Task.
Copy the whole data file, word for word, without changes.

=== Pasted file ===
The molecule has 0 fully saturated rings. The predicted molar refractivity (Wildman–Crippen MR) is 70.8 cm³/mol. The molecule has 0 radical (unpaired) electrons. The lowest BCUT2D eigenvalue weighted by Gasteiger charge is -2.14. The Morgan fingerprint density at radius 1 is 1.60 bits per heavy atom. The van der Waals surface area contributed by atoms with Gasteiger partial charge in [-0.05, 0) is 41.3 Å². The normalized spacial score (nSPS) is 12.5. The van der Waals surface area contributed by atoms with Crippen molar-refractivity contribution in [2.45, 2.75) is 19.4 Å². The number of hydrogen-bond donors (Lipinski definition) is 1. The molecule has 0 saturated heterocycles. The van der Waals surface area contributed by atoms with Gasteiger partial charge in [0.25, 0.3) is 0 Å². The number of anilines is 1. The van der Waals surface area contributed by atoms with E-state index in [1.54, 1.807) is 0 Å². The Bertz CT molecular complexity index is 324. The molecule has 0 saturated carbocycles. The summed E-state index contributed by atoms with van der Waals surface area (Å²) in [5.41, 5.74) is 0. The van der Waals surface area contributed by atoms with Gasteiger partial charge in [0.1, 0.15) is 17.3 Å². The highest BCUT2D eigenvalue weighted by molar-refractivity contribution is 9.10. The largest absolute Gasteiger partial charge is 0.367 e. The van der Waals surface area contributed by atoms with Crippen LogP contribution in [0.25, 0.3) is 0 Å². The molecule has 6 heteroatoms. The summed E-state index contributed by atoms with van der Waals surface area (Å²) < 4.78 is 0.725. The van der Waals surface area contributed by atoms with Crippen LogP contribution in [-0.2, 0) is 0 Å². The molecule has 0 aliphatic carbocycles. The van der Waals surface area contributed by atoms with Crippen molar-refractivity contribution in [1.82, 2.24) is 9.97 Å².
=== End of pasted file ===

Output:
The molecule has 0 fully saturated rings. The predicted molar refractivity (Wildman–Crippen MR) is 70.8 cm³/mol. The molecule has 0 radical (unpaired) electrons. The lowest BCUT2D eigenvalue weighted by Gasteiger charge is -2.14. The Morgan fingerprint density at radius 1 is 1.60 bits per heavy atom. The van der Waals surface area contributed by atoms with Gasteiger partial charge in [-0.05, 0) is 41.3 Å². The normalized spacial score (nSPS) is 12.5. The van der Waals surface area contributed by atoms with Crippen molar-refractivity contribution in [2.45, 2.75) is 19.4 Å². The number of hydrogen-bond donors (Lipinski definition) is 1. The molecule has 0 saturated heterocycles. The van der Waals surface area contributed by atoms with Gasteiger partial charge in [0.25, 0.3) is 0 Å². The number of anilines is 1. The van der Waals surface area contributed by atoms with E-state index in [1.54, 1.807) is 0 Å². The Bertz CT molecular complexity index is 324. The molecule has 0 saturated carbocycles. The summed E-state index contributed by atoms with van der Waals surface area (Å²) in [5.41, 5.74) is 0. The van der Waals surface area contributed by atoms with Gasteiger partial charge in [0.1, 0.15) is 17.3 Å². The highest BCUT2D eigenvalue weighted by molar-refractivity contribution is 9.10. The largest absolute Gasteiger partial charge is 0.367 e. The van der Waals surface area contributed by atoms with Crippen LogP contribution in [0.25, 0.3) is 0 Å². The molecule has 6 heteroatoms. The summed E-state index contributed by atoms with van der Waals surface area (Å²) < 4.78 is 0.725. The van der Waals surface area contributed by atoms with Crippen LogP contribution in [-0.2, 0) is 0 Å². The molecule has 0 aliphatic carbocycles. The van der Waals surface area contributed by atoms with Crippen molar-refractivity contribution in [1.82, 2.24) is 9.97 Å².